- Elgar original reference
Edited by Craig C. Julian
Chapter 14: The impact of knowledge management, brand orientation and global marketing strategy on performance
In the current globally competitive market, the competitive argument supporting a global marketing strategy includes the economic and strategic necessity to continue to compete successfully (Verhage et al., 1989) when economic crises can have an extraordinary effect on the global economy (Smyczek and Glowik, 2011; Segal-Horn and Dean, 2010). For academicians, practitioners and government policy-makers it would be valuable to better understand the factors behind firms’ transformation from international to global status and whether another company from the same country or another country could possibly replicate their achievement (Gabrielsson and Gabrielsson, 2004). The processes of internationalization and global economic integration by firms are gaining greater significance (Aguilera-Caracuel et al., 2011; Polo Pe-a et al., 2011; Kontinen and Ojala, 2011; Baum et al., 2011). Additionally, the growing significance of marketing in emerging economies underpins recent research examining new product development, branding, product quality, market orientation and various other aspects of marketing (Ellis et al., 2011). The process of market reform which characterizes the move away from central planning in emerging economies creates a substantial need for managers to acquire the techniques and skills of marketing (Ellis, 2010); it also requires an increased contribution from the world’s major economies, an increase in international trade and to take continuous steps towards internationalization (Viswanathan and Dickson, 2007).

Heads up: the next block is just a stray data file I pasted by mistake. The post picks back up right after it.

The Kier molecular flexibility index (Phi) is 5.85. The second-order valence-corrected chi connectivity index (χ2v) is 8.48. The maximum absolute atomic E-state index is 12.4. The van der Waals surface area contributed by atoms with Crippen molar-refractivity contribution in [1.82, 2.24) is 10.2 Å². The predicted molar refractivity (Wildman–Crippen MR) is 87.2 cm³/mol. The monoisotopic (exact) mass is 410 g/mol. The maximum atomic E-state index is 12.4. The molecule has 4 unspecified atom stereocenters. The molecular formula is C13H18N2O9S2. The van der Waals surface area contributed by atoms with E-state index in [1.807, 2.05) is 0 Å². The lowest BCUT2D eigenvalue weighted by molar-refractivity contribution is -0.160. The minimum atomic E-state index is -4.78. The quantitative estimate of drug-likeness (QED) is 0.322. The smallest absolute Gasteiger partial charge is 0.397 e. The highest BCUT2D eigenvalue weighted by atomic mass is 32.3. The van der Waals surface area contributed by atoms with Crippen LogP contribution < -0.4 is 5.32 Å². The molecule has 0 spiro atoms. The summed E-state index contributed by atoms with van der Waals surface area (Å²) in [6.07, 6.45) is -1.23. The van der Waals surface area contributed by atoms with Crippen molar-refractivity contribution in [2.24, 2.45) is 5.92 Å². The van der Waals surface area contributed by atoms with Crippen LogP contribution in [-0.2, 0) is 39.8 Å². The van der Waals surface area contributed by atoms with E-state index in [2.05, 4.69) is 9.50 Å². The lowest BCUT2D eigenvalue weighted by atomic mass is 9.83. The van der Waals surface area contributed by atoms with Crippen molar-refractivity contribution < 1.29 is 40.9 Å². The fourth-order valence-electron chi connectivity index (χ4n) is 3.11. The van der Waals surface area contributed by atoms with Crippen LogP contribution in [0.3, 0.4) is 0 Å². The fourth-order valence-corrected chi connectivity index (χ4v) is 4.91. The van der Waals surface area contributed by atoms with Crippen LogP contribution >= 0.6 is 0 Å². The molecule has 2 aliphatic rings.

You are not authenticated to view the full text of this chapter or article.
Elgaronline requires a subscription or purchase to access the full text of books or journals. Please login through your library system or with your personal username and password on the homepage.
Non-subscribers can freely search the site, view abstracts/ extracts and download selected front matter and introductory chapters for personal use.
Your library may not have purchased all subject areas. If you are authenticated and think you should have access to this title, please contact your librarian.